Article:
Prep Time 15 minutes
Cook Time 10 minutes
Passive Time 4.25 hours
Servings
people
Ingredients
Prep Time 15 minutes
Cook Time 10 minutes
Passive Time 4.25 hours
Servings
people
Ingredients
Instructions
  1. Combine the soy sauce, canola oil, lemon zest, lemon juice, ginger, garlic, mustard and sesame oil (if using) in a bowl. Place the swordfish steaks in a large resealable zip-top bag and pour the marinade over ensuring to get the marinade equally distributed. Refrigerate for at least 4 hours, preferably overnight.
  2. Fire up the grill (either charcoal or gas). Before placing the swordfish on the grill, dip a paper towel into a little bit of canola oil and brush it over the grates with tongs to prevent the swordfish from sticking. Remove the fish from the marinade and sprinkle with kosher salt and place on the grill. Cook for 5 minutes on each side, just until it is no longer pink on the inside. Place on a platter, cover tightly with aluminum foil, and allow to rest for 10 to 15 minutes. Serve warm or hot.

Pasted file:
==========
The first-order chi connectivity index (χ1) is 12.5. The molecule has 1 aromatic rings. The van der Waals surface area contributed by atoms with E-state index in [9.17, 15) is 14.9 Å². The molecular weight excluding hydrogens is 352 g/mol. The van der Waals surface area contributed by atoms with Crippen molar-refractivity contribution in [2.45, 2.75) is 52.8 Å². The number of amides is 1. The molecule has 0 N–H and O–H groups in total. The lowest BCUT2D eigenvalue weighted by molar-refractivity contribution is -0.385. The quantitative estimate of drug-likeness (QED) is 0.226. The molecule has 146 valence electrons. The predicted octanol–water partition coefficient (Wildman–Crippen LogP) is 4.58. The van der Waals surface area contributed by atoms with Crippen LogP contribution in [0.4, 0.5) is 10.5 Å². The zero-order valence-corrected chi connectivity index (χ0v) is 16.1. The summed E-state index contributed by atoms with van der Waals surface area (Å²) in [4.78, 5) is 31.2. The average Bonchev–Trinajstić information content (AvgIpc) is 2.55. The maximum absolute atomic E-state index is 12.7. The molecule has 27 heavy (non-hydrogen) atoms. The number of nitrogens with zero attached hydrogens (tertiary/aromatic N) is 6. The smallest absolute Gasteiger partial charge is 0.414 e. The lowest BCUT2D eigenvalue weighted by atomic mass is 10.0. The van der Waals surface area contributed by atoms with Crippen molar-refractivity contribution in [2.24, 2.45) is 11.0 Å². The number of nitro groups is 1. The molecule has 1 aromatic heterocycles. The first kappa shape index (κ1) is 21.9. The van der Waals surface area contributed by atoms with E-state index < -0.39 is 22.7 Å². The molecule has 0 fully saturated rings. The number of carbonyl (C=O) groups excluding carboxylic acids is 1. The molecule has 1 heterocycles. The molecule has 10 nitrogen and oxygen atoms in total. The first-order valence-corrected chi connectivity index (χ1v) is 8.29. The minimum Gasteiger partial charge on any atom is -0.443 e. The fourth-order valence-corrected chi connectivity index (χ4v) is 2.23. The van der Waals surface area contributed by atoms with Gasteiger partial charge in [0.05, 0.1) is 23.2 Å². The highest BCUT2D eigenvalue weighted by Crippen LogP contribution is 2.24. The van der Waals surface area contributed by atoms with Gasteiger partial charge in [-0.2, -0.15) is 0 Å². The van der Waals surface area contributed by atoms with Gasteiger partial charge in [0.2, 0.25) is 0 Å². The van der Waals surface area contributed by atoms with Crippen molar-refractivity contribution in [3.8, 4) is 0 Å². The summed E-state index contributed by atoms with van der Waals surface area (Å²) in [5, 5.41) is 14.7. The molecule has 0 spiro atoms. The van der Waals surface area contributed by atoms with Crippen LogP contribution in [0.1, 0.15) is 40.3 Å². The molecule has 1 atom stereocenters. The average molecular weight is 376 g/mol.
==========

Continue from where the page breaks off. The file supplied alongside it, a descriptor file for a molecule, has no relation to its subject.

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Get Your Grill On

Happy September everyone!¬†Even though it isn’t¬†officially fall yet, the beginning signs are starting to emerge…that’s right – pumpkin spice. Everything from lattes to cereal, pumpkin spice is the poster child for the days shortening and getting cooler.

The first PSL of the season

The first PSL of the season

However, that doesn’t mean it is a total end to grilling season. We’ve still got some time to get our grills on and make the most of what warmer weather we have left. To be quite honest, I know plenty of people out there who will fire up their grills in the middle of winter, and why not? Grilling gives food so much flavor and is actually quite healthy as it doesn’t require any additional fat for cooking (#bonuspoints).